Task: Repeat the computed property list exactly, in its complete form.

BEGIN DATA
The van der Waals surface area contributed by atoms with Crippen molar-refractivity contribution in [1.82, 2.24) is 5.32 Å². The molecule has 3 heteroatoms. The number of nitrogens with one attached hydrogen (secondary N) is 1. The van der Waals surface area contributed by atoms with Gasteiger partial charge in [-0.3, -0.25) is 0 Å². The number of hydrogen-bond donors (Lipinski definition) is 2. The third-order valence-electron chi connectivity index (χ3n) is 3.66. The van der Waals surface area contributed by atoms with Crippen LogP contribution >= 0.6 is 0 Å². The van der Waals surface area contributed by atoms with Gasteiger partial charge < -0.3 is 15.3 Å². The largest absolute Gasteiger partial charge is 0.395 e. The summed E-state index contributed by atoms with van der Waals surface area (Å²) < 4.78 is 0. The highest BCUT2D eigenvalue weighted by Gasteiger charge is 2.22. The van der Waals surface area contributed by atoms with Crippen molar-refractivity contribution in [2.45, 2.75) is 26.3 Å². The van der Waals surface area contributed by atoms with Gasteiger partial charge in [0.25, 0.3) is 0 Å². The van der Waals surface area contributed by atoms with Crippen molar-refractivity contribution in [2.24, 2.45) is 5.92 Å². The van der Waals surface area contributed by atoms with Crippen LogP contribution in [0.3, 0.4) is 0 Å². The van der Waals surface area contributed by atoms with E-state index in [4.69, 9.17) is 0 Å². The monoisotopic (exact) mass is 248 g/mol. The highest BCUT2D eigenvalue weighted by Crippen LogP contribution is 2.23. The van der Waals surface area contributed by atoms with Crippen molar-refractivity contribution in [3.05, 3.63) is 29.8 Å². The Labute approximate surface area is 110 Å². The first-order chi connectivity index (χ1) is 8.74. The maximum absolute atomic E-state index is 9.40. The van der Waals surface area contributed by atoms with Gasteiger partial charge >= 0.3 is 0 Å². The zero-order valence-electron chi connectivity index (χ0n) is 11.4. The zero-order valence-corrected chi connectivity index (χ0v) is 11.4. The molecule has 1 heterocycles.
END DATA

The van der Waals surface area contributed by atoms with Crippen molar-refractivity contribution in [1.82, 2.24) is 5.32 Å². The molecule has 3 heteroatoms. The number of nitrogens with one attached hydrogen (secondary N) is 1. The van der Waals surface area contributed by atoms with Gasteiger partial charge in [-0.3, -0.25) is 0 Å². The number of hydrogen-bond donors (Lipinski definition) is 2. The third-order valence-electron chi connectivity index (χ3n) is 3.66. The van der Waals surface area contributed by atoms with Crippen LogP contribution >= 0.6 is 0 Å². The van der Waals surface area contributed by atoms with Gasteiger partial charge < -0.3 is 15.3 Å². The largest absolute Gasteiger partial charge is 0.395 e. The summed E-state index contributed by atoms with van der Waals surface area (Å²) < 4.78 is 0. The highest BCUT2D eigenvalue weighted by Gasteiger charge is 2.22. The van der Waals surface area contributed by atoms with Crippen molar-refractivity contribution in [2.45, 2.75) is 26.3 Å². The van der Waals surface area contributed by atoms with Gasteiger partial charge in [0.25, 0.3) is 0 Å². The van der Waals surface area contributed by atoms with Crippen molar-refractivity contribution in [2.24, 2.45) is 5.92 Å². The van der Waals surface area contributed by atoms with Crippen LogP contribution in [0.3, 0.4) is 0 Å². The van der Waals surface area contributed by atoms with E-state index in [4.69, 9.17) is 0 Å². The monoisotopic (exact) mass is 248 g/mol. The highest BCUT2D eigenvalue weighted by Crippen LogP contribution is 2.23. The van der Waals surface area contributed by atoms with Crippen molar-refractivity contribution in [3.05, 3.63) is 29.8 Å². The Labute approximate surface area is 110 Å². The first-order chi connectivity index (χ1) is 8.74. The maximum absolute atomic E-state index is 9.40. The van der Waals surface area contributed by atoms with Gasteiger partial charge >= 0.3 is 0 Å². The zero-order valence-electron chi connectivity index (χ0n) is 11.4. The zero-order valence-corrected chi connectivity index (χ0v) is 11.4. The molecule has 1 heterocycles.